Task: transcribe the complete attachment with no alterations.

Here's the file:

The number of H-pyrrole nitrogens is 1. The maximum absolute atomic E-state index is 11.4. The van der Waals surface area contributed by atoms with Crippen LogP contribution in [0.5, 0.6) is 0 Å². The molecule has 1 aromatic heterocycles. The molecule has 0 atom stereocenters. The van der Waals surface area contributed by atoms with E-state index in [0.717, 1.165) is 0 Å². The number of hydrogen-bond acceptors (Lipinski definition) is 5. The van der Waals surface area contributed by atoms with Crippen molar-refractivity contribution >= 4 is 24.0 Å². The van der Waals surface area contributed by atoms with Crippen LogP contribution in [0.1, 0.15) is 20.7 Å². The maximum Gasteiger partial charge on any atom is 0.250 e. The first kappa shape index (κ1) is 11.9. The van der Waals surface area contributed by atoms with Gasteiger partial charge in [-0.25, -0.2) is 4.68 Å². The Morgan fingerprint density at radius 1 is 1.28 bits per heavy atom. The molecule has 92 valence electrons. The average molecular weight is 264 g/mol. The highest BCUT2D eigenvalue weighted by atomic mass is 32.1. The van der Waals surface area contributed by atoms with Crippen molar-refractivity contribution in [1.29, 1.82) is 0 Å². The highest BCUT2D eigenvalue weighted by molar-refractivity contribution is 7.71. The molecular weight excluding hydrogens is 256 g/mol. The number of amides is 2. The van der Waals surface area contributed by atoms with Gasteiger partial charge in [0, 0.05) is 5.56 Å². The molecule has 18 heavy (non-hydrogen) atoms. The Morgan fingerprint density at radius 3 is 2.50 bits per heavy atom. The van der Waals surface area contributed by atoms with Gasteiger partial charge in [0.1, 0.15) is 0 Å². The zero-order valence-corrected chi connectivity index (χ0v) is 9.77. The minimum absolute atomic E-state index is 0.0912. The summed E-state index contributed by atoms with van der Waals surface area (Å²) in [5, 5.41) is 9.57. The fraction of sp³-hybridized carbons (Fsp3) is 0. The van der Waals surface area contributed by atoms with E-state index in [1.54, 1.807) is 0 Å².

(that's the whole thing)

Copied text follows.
The number of H-pyrrole nitrogens is 1. The maximum absolute atomic E-state index is 11.4. The van der Waals surface area contributed by atoms with Crippen LogP contribution in [0.5, 0.6) is 0 Å². The molecule has 1 aromatic heterocycles. The molecule has 0 atom stereocenters. The van der Waals surface area contributed by atoms with E-state index in [0.717, 1.165) is 0 Å². The number of hydrogen-bond acceptors (Lipinski definition) is 5. The van der Waals surface area contributed by atoms with Crippen molar-refractivity contribution >= 4 is 24.0 Å². The van der Waals surface area contributed by atoms with Crippen LogP contribution in [0.1, 0.15) is 20.7 Å². The maximum Gasteiger partial charge on any atom is 0.250 e. The first kappa shape index (κ1) is 11.9. The van der Waals surface area contributed by atoms with Gasteiger partial charge in [-0.25, -0.2) is 4.68 Å². The Morgan fingerprint density at radius 1 is 1.28 bits per heavy atom. The molecule has 92 valence electrons. The average molecular weight is 264 g/mol. The highest BCUT2D eigenvalue weighted by atomic mass is 32.1. The van der Waals surface area contributed by atoms with Crippen molar-refractivity contribution in [1.29, 1.82) is 0 Å². The highest BCUT2D eigenvalue weighted by molar-refractivity contribution is 7.71. The molecular weight excluding hydrogens is 256 g/mol. The number of amides is 2. The van der Waals surface area contributed by atoms with Gasteiger partial charge in [0, 0.05) is 5.56 Å². The molecule has 18 heavy (non-hydrogen) atoms. The Morgan fingerprint density at radius 3 is 2.50 bits per heavy atom. The van der Waals surface area contributed by atoms with Gasteiger partial charge in [0.1, 0.15) is 0 Å². The zero-order valence-corrected chi connectivity index (χ0v) is 9.77. The minimum absolute atomic E-state index is 0.0912. The summed E-state index contributed by atoms with van der Waals surface area (Å²) in [5, 5.41) is 9.57. The fraction of sp³-hybridized carbons (Fsp3) is 0. The van der Waals surface area contributed by atoms with E-state index in [1.54, 1.807) is 0 Å².